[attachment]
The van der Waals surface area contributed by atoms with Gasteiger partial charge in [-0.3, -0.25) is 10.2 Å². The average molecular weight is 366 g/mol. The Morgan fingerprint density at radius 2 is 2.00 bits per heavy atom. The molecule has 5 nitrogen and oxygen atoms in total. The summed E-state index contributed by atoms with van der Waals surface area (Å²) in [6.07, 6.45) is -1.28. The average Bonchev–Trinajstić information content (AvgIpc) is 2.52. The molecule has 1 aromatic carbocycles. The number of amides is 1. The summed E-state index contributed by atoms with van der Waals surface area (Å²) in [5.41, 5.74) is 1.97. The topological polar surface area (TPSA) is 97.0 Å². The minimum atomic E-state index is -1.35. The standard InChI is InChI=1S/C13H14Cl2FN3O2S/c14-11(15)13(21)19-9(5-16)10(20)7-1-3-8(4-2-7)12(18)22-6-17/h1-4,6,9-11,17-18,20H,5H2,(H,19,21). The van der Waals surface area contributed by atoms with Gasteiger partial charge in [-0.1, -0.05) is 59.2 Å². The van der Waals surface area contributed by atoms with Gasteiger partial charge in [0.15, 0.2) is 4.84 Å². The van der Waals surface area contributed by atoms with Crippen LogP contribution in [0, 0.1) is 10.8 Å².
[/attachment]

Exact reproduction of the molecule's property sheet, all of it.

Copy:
The van der Waals surface area contributed by atoms with Gasteiger partial charge in [-0.3, -0.25) is 10.2 Å². The average molecular weight is 366 g/mol. The Morgan fingerprint density at radius 2 is 2.00 bits per heavy atom. The molecule has 5 nitrogen and oxygen atoms in total. The summed E-state index contributed by atoms with van der Waals surface area (Å²) in [6.07, 6.45) is -1.28. The average Bonchev–Trinajstić information content (AvgIpc) is 2.52. The molecule has 1 aromatic carbocycles. The number of amides is 1. The summed E-state index contributed by atoms with van der Waals surface area (Å²) in [5.41, 5.74) is 1.97. The topological polar surface area (TPSA) is 97.0 Å². The minimum atomic E-state index is -1.35. The standard InChI is InChI=1S/C13H14Cl2FN3O2S/c14-11(15)13(21)19-9(5-16)10(20)7-1-3-8(4-2-7)12(18)22-6-17/h1-4,6,9-11,17-18,20H,5H2,(H,19,21). The van der Waals surface area contributed by atoms with Gasteiger partial charge in [-0.1, -0.05) is 59.2 Å². The van der Waals surface area contributed by atoms with Gasteiger partial charge in [0.15, 0.2) is 4.84 Å². The van der Waals surface area contributed by atoms with Crippen LogP contribution in [0, 0.1) is 10.8 Å².